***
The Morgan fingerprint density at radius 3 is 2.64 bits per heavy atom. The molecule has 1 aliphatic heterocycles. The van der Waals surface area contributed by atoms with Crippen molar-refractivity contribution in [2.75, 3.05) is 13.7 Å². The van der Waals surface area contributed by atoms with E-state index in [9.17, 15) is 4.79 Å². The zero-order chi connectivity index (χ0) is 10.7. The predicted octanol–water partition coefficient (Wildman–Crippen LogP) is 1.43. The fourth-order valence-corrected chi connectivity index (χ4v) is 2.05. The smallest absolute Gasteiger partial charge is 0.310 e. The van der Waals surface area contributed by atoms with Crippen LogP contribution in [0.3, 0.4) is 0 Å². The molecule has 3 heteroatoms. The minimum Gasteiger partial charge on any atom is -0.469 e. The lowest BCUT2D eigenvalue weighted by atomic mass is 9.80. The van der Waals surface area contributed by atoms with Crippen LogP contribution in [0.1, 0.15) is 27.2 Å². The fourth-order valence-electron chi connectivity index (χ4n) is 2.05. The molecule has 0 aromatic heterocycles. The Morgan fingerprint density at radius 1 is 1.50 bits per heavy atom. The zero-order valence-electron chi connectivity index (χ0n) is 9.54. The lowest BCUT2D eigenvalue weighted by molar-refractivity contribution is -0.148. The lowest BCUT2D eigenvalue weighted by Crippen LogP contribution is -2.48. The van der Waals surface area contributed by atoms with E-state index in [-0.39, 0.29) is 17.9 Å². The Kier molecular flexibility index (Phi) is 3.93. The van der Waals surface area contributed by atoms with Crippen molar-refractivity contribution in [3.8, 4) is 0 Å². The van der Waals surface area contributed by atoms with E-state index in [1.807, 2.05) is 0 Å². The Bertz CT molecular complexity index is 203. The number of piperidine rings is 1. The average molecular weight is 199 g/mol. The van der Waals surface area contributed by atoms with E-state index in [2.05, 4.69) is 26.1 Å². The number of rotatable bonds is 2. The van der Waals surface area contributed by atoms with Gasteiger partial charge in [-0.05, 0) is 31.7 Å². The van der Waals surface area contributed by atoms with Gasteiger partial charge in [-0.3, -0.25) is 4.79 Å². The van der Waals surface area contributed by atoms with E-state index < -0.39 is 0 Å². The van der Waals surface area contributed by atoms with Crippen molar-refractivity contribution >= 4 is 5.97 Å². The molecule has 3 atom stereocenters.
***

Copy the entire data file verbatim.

The Morgan fingerprint density at radius 3 is 2.64 bits per heavy atom. The molecule has 1 aliphatic heterocycles. The van der Waals surface area contributed by atoms with Crippen molar-refractivity contribution in [2.75, 3.05) is 13.7 Å². The van der Waals surface area contributed by atoms with E-state index in [9.17, 15) is 4.79 Å². The zero-order chi connectivity index (χ0) is 10.7. The predicted octanol–water partition coefficient (Wildman–Crippen LogP) is 1.43. The fourth-order valence-corrected chi connectivity index (χ4v) is 2.05. The smallest absolute Gasteiger partial charge is 0.310 e. The van der Waals surface area contributed by atoms with Crippen LogP contribution in [0.3, 0.4) is 0 Å². The molecule has 3 heteroatoms. The minimum Gasteiger partial charge on any atom is -0.469 e. The lowest BCUT2D eigenvalue weighted by atomic mass is 9.80. The van der Waals surface area contributed by atoms with Crippen LogP contribution in [0.1, 0.15) is 27.2 Å². The fourth-order valence-electron chi connectivity index (χ4n) is 2.05. The molecule has 0 aromatic heterocycles. The Morgan fingerprint density at radius 1 is 1.50 bits per heavy atom. The zero-order valence-electron chi connectivity index (χ0n) is 9.54. The lowest BCUT2D eigenvalue weighted by molar-refractivity contribution is -0.148. The lowest BCUT2D eigenvalue weighted by Crippen LogP contribution is -2.48. The van der Waals surface area contributed by atoms with E-state index in [-0.39, 0.29) is 17.9 Å². The Kier molecular flexibility index (Phi) is 3.93. The van der Waals surface area contributed by atoms with Crippen molar-refractivity contribution in [3.8, 4) is 0 Å². The van der Waals surface area contributed by atoms with E-state index in [1.807, 2.05) is 0 Å². The Bertz CT molecular complexity index is 203. The number of piperidine rings is 1. The average molecular weight is 199 g/mol. The van der Waals surface area contributed by atoms with E-state index in [2.05, 4.69) is 26.1 Å². The number of rotatable bonds is 2. The van der Waals surface area contributed by atoms with Gasteiger partial charge in [-0.05, 0) is 31.7 Å². The van der Waals surface area contributed by atoms with Gasteiger partial charge in [-0.3, -0.25) is 4.79 Å². The van der Waals surface area contributed by atoms with E-state index < -0.39 is 0 Å². The van der Waals surface area contributed by atoms with Crippen molar-refractivity contribution >= 4 is 5.97 Å². The molecule has 3 atom stereocenters.